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Hibernating and booting into another OS: will my filesystems be corrupted?

Frequently I use Windows' hibernation option. However, I miss one feature. I want to save my current session, which hibernation in fact does, and then reboot the machine to load my Ubuntu OS at startup.

Unfortunately I cannot figure out how this is going to work.

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marked as duplicate by Scott Chamberlain, Randolph West, ChrisF, Sathya May 18 '12 at 13:36

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when you boot the machine after hibernating, don't you still get the opportunity to boot from an alternate partition? –  uSlackr May 17 '12 at 14:47
    
Not automatically and not by pressing F8 or F12. Immediately Windows starts showing me the 'Resuming Windows' screen. Is that different on your system? –  orschiro May 17 '12 at 14:50
    
@orschiro - This is how Windows designed the system. They designed a feature to boot their own operating system after you hibernate only logical. –  Ramhound May 17 '12 at 15:29
    
Thanks Ramhound. So there is no way to save a Window session and boot into another OS? –  orschiro May 17 '12 at 17:03
    
You may want to read Hibernating and booting into another OS: will my filesystems be corrupted? If you do this do not mount any of your NTFS volumes as writable. –  Scott Chamberlain May 17 '12 at 21:24
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It's possible, I do it on my laptop. I dual-boot Windows 7 and Linux, and I can hibernate one and boot into the other, no problem. The two systems shouldn't affect each other. There's a few things that might be wrong:

Are you using hibernate to disk, or suspend (to ram)? You need to use hibernate, or else you'll get the situation you describe. In hibernate, all data is saved to disk and the computer uses no power - you can unplug it and pull the battery and still resume. Suspend stops everything except the RAM, which still draws power. If any lights remain on with the power cord unplugged, you're not in S4 hibernate - you need to enable it.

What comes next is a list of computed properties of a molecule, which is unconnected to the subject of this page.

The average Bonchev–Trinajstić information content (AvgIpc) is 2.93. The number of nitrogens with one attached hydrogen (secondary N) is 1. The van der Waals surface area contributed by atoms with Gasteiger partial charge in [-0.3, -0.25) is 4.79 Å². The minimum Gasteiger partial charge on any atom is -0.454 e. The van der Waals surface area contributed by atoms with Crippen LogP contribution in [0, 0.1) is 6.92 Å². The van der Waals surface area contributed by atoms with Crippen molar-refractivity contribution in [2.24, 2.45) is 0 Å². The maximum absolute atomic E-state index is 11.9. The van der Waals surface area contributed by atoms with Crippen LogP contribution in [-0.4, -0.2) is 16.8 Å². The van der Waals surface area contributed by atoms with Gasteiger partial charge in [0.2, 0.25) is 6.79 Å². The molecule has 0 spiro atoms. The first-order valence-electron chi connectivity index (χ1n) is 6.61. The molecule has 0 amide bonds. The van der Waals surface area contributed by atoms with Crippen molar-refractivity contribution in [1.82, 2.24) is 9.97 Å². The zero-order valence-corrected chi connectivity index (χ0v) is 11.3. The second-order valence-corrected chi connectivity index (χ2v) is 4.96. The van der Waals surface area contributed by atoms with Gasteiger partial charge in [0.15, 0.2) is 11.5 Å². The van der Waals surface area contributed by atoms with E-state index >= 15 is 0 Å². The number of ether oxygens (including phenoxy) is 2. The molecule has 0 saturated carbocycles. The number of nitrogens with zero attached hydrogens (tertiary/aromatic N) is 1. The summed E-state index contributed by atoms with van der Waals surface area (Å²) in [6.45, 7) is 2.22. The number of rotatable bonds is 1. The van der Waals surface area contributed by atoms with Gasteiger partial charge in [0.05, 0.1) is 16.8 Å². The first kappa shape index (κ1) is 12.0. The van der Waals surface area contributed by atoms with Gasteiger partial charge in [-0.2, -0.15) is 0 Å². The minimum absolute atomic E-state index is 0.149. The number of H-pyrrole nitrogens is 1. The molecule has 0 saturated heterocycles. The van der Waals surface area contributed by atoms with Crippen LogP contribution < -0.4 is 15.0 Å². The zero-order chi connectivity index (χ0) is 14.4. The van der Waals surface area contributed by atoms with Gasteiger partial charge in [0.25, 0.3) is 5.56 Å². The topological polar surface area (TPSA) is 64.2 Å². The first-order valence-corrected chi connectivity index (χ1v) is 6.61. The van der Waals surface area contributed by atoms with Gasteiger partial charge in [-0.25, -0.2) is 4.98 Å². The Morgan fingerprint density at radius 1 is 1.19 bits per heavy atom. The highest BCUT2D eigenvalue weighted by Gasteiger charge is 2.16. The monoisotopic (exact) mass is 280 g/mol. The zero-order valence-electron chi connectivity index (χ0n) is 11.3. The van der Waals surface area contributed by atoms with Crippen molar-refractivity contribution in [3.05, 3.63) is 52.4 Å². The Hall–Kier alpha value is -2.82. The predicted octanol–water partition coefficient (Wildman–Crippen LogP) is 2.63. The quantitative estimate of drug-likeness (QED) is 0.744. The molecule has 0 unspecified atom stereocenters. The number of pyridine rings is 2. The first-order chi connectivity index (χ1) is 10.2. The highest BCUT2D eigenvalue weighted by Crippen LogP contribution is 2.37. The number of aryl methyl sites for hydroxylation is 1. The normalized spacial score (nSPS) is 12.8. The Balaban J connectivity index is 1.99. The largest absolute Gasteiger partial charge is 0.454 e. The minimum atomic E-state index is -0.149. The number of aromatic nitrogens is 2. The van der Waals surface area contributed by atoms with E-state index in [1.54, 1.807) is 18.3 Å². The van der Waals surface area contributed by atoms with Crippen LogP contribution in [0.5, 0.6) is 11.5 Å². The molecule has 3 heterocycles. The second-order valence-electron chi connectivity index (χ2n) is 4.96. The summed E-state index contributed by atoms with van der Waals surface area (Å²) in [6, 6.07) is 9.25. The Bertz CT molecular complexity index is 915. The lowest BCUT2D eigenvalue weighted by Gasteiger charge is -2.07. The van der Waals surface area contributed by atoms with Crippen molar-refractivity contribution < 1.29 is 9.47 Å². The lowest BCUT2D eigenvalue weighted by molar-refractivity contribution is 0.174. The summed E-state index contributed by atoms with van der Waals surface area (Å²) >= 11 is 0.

Hibernate needs to be supported in your BIOS, which it should be in any computer made in the last decade or so. It also needs to be enabled in Windows. Click the start orb and click the arrow next to the "shut down" button. If something on that list says Hibernate, hibernate to disk is on in Windows and something else is the problem (check your BIOS). If something there says Sleep, turn on hibernate to disk by doing the following: Go to Power Options in the Control Panel. Click "change plan settings" next to your current power plan, expand "Sleep" and turn "Allow Hybrid Sleep" off.

If this doesn't work you might be loading the Windows bootloader before GRUB (the bootloader than Ubuntu installs), although this is unlikely because usually if that's the case you can't boot into Linux at all. If my first suggestion doesn't work, I'll write something here about this.

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How does one enable Hibernate in the BIOS? I'm curious. –  user3463 May 17 '12 at 22:03
    
Scratch that, I'm thinking of the difference between S1 and S3 sleep (you can generally set one or both on in the BIOS). S4 sleep - hibernate - should either work or not work, I don't think there's normally a setting to turn it off. If there is, the way to change the setting would vary depending on your BIOS. I've edited my answer. –  ChimneyImp May 18 '12 at 1:13
    
Thanks. I suspected you were talking about S3 sleep, but my experience around that is murky to say the least. I've never considered myself a hardware guy. –  user3463 May 18 '12 at 5:46
    
Hello ChimneyImp, Thanks for your extensive reply. Probably the bootloader is the exact problem. I installed Ubuntu with the help of Wubi. In this case the Windows bootloader is loaded and shows me Windows 7 and Ubuntu as choices. When selecting Ubuntu GRUB is started and shows me the different kernel versions to choose from. To sum it up, is there any chance then to interrupt the restoring process and display Windows' bootloader to choose Ubuntu from there? –  orschiro May 18 '12 at 17:27
    
Yes, you need to install GRUB so it's the main bootloader (i.e., it loads first and can load the Windows bootloader later). This requires some manual configuration. There's probably a question somewhere on Stack Exchange about installing GRUB as a main bootloader, if not the folks at the Ubuntu forums could lead you in the right direction. –  ChimneyImp May 18 '12 at 19:14
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